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Dual effect of p53 on radiation sensitivity in vivo: p53 promotes hematopoietic injury, but protects from gastro-intestinal syndrome in mice


Ionizing radiation (IR) induces p53-dependent apoptosis in radiosensitive tissues, suggesting that p53 is a determinant of radiation syndromes. In fact, p53-deficient mice survive doses of IR that cause lethal hematopoietic syndrome in wild-type animals. Surprisingly, p53 deficiency results in sensitization of mice to higher doses of IR, causing lethal gastro-intestinal (GI) syndrome. While cells in the crypts of p53-wild-type epithelium undergo prolonged growth arrest after irradiation, continuous cell proliferation ongoing in p53-deficient epithelium correlates with accelerated death of damaged cells followed by rapid destruction of villi and accelerated lethality. p21-deficient mice are also characterized by increased sensitivity to GI syndrome-inducing doses of IR. We conclude that p53/p21-mediated growth arrest plays a protective role in the epithelium of small intestine after severe doses of IR. Pharmacological inhibition of p53 by a small molecule that can rescue from lethal hematopoietic syndrome has no effect on the lethality from gastro-intestinal syndrome, presumably because of a temporary and reversible nature of its action.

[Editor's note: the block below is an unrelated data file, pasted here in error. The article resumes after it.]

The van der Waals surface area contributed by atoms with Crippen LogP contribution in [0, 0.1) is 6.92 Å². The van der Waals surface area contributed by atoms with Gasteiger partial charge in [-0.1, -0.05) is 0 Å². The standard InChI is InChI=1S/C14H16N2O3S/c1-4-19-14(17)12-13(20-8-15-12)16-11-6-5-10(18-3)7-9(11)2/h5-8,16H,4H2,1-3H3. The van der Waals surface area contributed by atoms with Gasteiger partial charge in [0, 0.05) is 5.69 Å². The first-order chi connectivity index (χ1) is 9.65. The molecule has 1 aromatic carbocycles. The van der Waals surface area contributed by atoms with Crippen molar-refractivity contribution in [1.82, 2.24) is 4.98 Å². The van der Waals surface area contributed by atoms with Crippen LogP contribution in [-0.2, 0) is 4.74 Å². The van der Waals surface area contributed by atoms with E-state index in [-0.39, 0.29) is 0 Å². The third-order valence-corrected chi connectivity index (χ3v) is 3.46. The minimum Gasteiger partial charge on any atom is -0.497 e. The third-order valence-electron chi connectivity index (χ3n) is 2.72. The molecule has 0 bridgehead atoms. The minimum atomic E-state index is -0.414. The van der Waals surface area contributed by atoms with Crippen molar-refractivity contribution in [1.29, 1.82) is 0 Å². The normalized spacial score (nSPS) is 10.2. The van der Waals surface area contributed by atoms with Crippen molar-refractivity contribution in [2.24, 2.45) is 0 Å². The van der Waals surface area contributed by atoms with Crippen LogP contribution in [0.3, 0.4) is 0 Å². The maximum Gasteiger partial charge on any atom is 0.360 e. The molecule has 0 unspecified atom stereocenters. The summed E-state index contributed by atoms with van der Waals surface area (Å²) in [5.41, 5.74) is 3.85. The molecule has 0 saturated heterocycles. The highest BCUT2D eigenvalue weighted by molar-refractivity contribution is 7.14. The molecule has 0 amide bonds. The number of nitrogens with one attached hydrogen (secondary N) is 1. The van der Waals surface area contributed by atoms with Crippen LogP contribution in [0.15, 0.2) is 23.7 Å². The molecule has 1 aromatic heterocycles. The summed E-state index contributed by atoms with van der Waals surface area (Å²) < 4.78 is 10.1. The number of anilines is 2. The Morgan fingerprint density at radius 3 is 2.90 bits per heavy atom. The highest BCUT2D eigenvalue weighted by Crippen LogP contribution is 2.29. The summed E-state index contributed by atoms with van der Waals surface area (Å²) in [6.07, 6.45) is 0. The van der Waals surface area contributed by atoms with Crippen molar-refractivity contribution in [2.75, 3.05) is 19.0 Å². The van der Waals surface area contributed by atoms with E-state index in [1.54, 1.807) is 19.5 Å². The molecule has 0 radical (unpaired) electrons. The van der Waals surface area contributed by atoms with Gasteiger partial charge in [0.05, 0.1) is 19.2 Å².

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We thank Anna Valujskikh for her help in experiments with bone marrow transplantation. This work was supported by grants CA75179 from NIH and from Quark Biotech, Inc. to AVG.

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Correspondence to Andrei V Gudkov.

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Komarova, E., Kondratov, R., Wang, K. et al. Dual effect of p53 on radiation sensitivity in vivo: p53 promotes hematopoietic injury, but protects from gastro-intestinal syndrome in mice. Oncogene 23, 3265–3271 (2004).

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